Updated news on the Gambino, Genovese, Bonanno, Lucchese and Colombo Organized Crime Families of New York City.

Friday, October 11, 2013

Businessman identified as a made member of the New England Mafia

In June 2012, when Joseph Ruggiero Sr. ascended from his relatively obscure role as a Fall River bar owner to sweep onto the city scene as the new owner of the well-known Fall River Ford dealership, he walked the 5½-acre lot and spoke of the future.

He called the $3.2 million deal “a good investment,” predicting further investment in the property of up to $2 million and a restoration of the dwindling work force to a full staff of 55. A Ford Motor Co. executive heralded the purchase as “a great day.”

Less than a year later, Ruggiero was well on his way to cementing his stamp on Fall River. Mayor Will Flanagan credited Ruggiero with “saving” the South End dealership along with “hundreds” of jobs, Ruggiero was unanimously voted onto the board of the Fall River Office of Economic Development and he acquiesced to the mayor’s personal plea to bid on the crumbling Bedford Street police station. Ruggiero’s public persona was indeed celebrated.

Court documents and interviews, however, present a different image of Ruggiero, identified by the head of the Rhode Island State Police as a “made man.”

Documents filed in the United States District Court for the District of Rhode Island on Feb. 28, 2011, connected to the trial of Luigi “Baby Shacks” Manocchio — a former head of the New England La Cosa Nostra — identifies local businessman Joseph Ruggiero Sr. as a member of the secret criminal organization.

Along with eight other defendants, Manocchio was accused, and later convicted, of leading a scheme to shake down the owners of strip clubs in Providence, dating back to the 1990s.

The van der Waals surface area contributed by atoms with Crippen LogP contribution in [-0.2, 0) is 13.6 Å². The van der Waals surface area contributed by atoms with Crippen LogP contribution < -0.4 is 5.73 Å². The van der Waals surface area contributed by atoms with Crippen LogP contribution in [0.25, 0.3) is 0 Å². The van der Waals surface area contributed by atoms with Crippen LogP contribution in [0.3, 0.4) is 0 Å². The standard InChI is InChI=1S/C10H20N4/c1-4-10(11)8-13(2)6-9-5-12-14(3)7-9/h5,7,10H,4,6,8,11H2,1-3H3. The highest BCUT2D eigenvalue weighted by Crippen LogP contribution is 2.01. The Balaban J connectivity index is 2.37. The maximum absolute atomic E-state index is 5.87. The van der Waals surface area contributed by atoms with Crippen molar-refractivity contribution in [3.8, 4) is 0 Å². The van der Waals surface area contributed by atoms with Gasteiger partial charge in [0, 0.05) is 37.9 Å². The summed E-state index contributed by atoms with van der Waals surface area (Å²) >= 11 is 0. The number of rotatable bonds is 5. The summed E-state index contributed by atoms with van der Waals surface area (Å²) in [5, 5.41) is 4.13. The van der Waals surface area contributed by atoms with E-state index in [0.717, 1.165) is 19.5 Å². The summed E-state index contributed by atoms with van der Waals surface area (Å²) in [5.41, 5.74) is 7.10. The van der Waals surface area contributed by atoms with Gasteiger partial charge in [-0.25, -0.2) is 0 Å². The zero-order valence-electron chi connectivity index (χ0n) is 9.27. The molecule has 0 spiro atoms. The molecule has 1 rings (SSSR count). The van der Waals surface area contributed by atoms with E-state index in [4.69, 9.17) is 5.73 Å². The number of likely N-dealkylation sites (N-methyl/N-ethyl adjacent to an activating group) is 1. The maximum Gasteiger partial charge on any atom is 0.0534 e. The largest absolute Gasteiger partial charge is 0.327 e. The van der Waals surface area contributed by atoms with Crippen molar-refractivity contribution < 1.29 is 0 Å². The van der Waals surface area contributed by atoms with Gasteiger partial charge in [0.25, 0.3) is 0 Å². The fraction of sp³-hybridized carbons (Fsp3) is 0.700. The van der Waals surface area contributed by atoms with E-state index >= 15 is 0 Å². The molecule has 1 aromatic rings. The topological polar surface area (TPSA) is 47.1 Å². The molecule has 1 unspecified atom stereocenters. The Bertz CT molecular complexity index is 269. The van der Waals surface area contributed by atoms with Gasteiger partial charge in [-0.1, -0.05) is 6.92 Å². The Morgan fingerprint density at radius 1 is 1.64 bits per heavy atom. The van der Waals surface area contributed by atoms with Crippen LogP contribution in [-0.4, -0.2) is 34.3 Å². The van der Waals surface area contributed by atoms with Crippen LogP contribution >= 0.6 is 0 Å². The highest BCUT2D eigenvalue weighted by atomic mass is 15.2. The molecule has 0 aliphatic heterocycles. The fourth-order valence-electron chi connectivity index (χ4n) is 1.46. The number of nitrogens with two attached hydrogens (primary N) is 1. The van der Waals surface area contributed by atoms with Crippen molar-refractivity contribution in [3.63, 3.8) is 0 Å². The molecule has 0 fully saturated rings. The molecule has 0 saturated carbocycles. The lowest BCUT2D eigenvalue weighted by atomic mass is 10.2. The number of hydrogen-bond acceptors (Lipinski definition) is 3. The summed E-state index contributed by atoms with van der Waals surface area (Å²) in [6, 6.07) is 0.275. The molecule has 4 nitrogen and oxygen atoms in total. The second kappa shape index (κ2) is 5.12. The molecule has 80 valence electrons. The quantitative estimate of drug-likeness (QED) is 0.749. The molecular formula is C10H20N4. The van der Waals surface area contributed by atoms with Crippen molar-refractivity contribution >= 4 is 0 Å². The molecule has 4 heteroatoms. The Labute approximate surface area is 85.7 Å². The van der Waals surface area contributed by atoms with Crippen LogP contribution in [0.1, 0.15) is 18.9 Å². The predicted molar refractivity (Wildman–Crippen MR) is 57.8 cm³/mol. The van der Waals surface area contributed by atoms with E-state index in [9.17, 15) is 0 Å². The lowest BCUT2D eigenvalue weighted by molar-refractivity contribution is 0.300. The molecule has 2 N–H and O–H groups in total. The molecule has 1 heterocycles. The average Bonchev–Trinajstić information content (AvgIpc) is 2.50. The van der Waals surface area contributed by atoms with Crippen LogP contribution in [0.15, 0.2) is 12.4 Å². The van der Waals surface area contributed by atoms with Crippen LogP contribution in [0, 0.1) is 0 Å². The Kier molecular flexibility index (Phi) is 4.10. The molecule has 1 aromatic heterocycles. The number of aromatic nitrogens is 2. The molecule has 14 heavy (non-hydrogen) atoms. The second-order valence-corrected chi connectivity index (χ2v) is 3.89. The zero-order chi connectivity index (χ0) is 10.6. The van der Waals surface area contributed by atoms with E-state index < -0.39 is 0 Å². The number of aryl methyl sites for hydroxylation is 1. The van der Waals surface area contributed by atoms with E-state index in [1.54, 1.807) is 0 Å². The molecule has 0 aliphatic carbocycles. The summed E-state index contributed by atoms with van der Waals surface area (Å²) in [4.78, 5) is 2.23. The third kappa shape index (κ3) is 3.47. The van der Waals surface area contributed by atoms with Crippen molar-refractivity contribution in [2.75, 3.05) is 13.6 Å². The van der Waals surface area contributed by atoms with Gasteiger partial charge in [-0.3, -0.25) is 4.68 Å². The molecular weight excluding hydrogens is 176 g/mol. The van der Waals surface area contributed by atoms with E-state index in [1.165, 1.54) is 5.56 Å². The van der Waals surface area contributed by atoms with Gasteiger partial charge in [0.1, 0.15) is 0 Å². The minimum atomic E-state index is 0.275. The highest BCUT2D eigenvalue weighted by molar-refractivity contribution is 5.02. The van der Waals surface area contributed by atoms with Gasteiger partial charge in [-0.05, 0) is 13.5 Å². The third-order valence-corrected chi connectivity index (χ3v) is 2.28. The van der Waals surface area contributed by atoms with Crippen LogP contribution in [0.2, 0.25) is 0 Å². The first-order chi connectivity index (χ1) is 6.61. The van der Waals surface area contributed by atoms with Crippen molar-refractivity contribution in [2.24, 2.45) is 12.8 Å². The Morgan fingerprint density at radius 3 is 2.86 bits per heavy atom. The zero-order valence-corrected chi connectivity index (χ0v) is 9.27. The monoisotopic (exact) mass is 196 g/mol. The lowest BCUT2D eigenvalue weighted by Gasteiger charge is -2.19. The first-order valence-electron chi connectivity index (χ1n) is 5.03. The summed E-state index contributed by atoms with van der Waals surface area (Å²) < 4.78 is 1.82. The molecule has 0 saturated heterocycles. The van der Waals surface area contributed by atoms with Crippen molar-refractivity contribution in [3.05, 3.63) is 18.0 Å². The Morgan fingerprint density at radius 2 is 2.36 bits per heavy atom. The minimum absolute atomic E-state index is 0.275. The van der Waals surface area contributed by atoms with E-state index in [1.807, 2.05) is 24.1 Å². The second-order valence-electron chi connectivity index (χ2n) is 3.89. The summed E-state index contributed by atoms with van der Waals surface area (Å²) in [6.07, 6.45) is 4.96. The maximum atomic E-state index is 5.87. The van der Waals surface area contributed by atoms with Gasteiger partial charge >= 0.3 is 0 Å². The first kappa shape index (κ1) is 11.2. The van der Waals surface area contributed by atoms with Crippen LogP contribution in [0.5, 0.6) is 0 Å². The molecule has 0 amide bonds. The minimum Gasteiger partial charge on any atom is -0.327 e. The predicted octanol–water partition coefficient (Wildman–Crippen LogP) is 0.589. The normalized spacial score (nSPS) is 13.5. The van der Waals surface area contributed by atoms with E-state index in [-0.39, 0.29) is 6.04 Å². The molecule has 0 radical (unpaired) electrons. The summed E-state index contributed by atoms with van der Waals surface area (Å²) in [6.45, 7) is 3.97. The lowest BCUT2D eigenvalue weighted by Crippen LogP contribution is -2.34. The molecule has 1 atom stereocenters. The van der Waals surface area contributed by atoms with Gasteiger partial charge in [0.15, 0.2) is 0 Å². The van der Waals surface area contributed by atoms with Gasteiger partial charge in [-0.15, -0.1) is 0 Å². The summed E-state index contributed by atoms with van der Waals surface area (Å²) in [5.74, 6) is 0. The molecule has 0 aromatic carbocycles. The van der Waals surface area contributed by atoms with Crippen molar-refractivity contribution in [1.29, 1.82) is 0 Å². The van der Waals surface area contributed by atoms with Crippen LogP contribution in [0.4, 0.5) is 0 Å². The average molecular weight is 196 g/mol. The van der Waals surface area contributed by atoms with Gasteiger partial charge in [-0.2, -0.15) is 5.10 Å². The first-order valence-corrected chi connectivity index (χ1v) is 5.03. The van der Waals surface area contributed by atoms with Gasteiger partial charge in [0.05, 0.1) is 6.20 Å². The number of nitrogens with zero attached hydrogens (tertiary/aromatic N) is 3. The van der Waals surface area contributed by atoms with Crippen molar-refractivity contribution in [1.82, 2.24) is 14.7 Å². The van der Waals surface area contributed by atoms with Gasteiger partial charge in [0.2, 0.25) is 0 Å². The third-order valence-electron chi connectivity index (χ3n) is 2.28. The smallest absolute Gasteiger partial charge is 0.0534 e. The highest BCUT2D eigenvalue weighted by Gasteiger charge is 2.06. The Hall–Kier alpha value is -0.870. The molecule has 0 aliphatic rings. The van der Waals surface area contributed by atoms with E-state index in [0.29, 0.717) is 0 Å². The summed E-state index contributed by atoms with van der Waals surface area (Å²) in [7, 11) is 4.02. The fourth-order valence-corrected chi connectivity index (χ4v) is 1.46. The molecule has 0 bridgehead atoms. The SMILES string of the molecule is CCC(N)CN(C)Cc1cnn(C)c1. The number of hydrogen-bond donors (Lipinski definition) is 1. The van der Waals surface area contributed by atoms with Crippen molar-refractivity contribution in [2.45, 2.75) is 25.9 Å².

The court filing was a motion to prohibit Manocchio from obtaining bail before he went to trial. As part of the prosecutor’s argument, Manocchio lied to investigators about not leaving the country since 2001, but in fact had flown to Italy with a person identified as “NELCN member Joseph Ruggiero” in 2009.

According to the document, a confidential FBI informant said the pair went to Italy to purchase property for Manocchio.

In a federal court document filed Dec. 20, 2012, Ruggiero is named again, this time as part of a special condition of probation for Manocchio’s co-defendant Theodore Cardillo.

U.S. District Judge William Smith ordered Cardillo to stay away from five men associated with organized crime, including Ruggiero.

Prior to these events, an FBI agent allegedly observed a heated exchange between Fall River crime ring leader Timothy Mello and La Cosa Nostra members identified as Ruggiero and another during a 1999 Golden Gloves tournament at the Police Athletic League on Franklin Street, according to the court documents.

Three years later, in coverage of Mello’s 2002 racketeering trial, The Herald News reported that court documents indicated the Patriarca La Cosa Nostra family wanted in on Mello’s gang’s action.

Col. Steven O’Donnell, superintendent of the Rhode Island State Police and a veteran mob investigator, said in a September interview that Mafia investigators have identified Ruggiero as a “made man” in the New England La Cosa Nostra, based on interviews with Mafia associates.

In the initiation to become a made man, O’Donnell said a member must be involved in a mob hit but not necessarily participate as the murderer.

O’Donnell said Ruggiero was close to known mobsters Frank Salemme, Robert DeLuca and Manocchio.

“He and Salemme go way back,” O’Donnell said.

Francis “Cadillac Frank” Salemme was once the head of the New England mob and served several years in prison after being indicted in 1995 on racketeering and other charges along with James “Whitey” Bulger Jr. and Stephen “The Rifleman” Flemmi, along with Robert DeLuca.

In 2008, Salemme was sentenced to five more years for lying to authorities investigating the FBI’s connections to organized crime.

At one point, Ruggiero hired Salemme’s son in one of his dealerships, O’Donnell said.
“Overall, when you sleep with dogs you get fleas,” O’Donnell said.

O’Donnell said the Mafia in New England has been decimated, but that doesn’t mean factions would not attempt to rebuild.

“Part of the oath of La Cosa Nostra is the maxim of power, greed and violence,” O’Donnell said.

Mobsters, he said, have different reasons for taking the oath, and some can be financial.
The FBI Boston bureau refused to be interviewed regarding Ruggiero.



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